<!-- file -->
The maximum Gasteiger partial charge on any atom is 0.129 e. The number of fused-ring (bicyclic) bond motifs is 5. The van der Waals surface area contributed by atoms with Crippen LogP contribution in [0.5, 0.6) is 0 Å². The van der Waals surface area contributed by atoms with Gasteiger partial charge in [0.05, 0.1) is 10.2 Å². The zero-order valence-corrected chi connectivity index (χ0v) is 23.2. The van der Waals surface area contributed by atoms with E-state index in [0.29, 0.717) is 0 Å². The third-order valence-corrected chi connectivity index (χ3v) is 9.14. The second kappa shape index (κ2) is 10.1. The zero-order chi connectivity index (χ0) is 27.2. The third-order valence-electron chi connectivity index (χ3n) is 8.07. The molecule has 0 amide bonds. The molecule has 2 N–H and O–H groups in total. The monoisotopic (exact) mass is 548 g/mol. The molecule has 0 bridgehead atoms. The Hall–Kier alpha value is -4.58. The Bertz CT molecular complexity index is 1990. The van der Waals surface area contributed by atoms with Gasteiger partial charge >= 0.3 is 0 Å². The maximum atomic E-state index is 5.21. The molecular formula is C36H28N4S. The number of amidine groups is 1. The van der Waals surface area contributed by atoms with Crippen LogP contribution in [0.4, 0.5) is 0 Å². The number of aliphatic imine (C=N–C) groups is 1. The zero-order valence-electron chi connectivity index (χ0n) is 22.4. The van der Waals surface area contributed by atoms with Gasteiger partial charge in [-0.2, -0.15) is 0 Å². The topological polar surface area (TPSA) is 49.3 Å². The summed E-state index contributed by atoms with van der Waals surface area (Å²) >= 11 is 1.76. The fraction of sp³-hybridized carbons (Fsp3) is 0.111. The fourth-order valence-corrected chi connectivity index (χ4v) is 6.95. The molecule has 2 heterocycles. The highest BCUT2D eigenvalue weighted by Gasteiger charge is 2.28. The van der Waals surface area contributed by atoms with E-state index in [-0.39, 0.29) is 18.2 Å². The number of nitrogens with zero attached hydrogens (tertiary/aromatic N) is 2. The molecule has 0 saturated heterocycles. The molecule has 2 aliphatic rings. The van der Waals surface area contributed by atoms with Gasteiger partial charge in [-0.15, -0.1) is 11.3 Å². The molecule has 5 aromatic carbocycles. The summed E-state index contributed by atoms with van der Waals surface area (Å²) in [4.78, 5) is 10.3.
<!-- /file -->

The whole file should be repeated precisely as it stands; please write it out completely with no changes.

The maximum Gasteiger partial charge on any atom is 0.129 e. The number of fused-ring (bicyclic) bond motifs is 5. The van der Waals surface area contributed by atoms with Crippen LogP contribution in [0.5, 0.6) is 0 Å². The van der Waals surface area contributed by atoms with Gasteiger partial charge in [0.05, 0.1) is 10.2 Å². The zero-order valence-corrected chi connectivity index (χ0v) is 23.2. The van der Waals surface area contributed by atoms with E-state index in [0.29, 0.717) is 0 Å². The third-order valence-corrected chi connectivity index (χ3v) is 9.14. The second kappa shape index (κ2) is 10.1. The zero-order chi connectivity index (χ0) is 27.2. The third-order valence-electron chi connectivity index (χ3n) is 8.07. The molecule has 0 amide bonds. The molecule has 2 N–H and O–H groups in total. The monoisotopic (exact) mass is 548 g/mol. The molecule has 0 bridgehead atoms. The Hall–Kier alpha value is -4.58. The Bertz CT molecular complexity index is 1990. The van der Waals surface area contributed by atoms with Gasteiger partial charge >= 0.3 is 0 Å². The maximum atomic E-state index is 5.21. The molecular formula is C36H28N4S. The number of amidine groups is 1. The van der Waals surface area contributed by atoms with Crippen LogP contribution in [0.4, 0.5) is 0 Å². The number of aliphatic imine (C=N–C) groups is 1. The zero-order valence-electron chi connectivity index (χ0n) is 22.4. The van der Waals surface area contributed by atoms with Gasteiger partial charge in [-0.2, -0.15) is 0 Å². The topological polar surface area (TPSA) is 49.3 Å². The summed E-state index contributed by atoms with van der Waals surface area (Å²) >= 11 is 1.76. The fraction of sp³-hybridized carbons (Fsp3) is 0.111. The fourth-order valence-corrected chi connectivity index (χ4v) is 6.95. The molecule has 2 heterocycles. The highest BCUT2D eigenvalue weighted by Gasteiger charge is 2.28. The van der Waals surface area contributed by atoms with E-state index in [-0.39, 0.29) is 18.2 Å². The number of nitrogens with zero attached hydrogens (tertiary/aromatic N) is 2. The molecule has 0 saturated heterocycles. The molecule has 2 aliphatic rings. The van der Waals surface area contributed by atoms with Gasteiger partial charge in [-0.15, -0.1) is 11.3 Å². The molecule has 5 aromatic carbocycles. The summed E-state index contributed by atoms with van der Waals surface area (Å²) in [4.78, 5) is 10.3.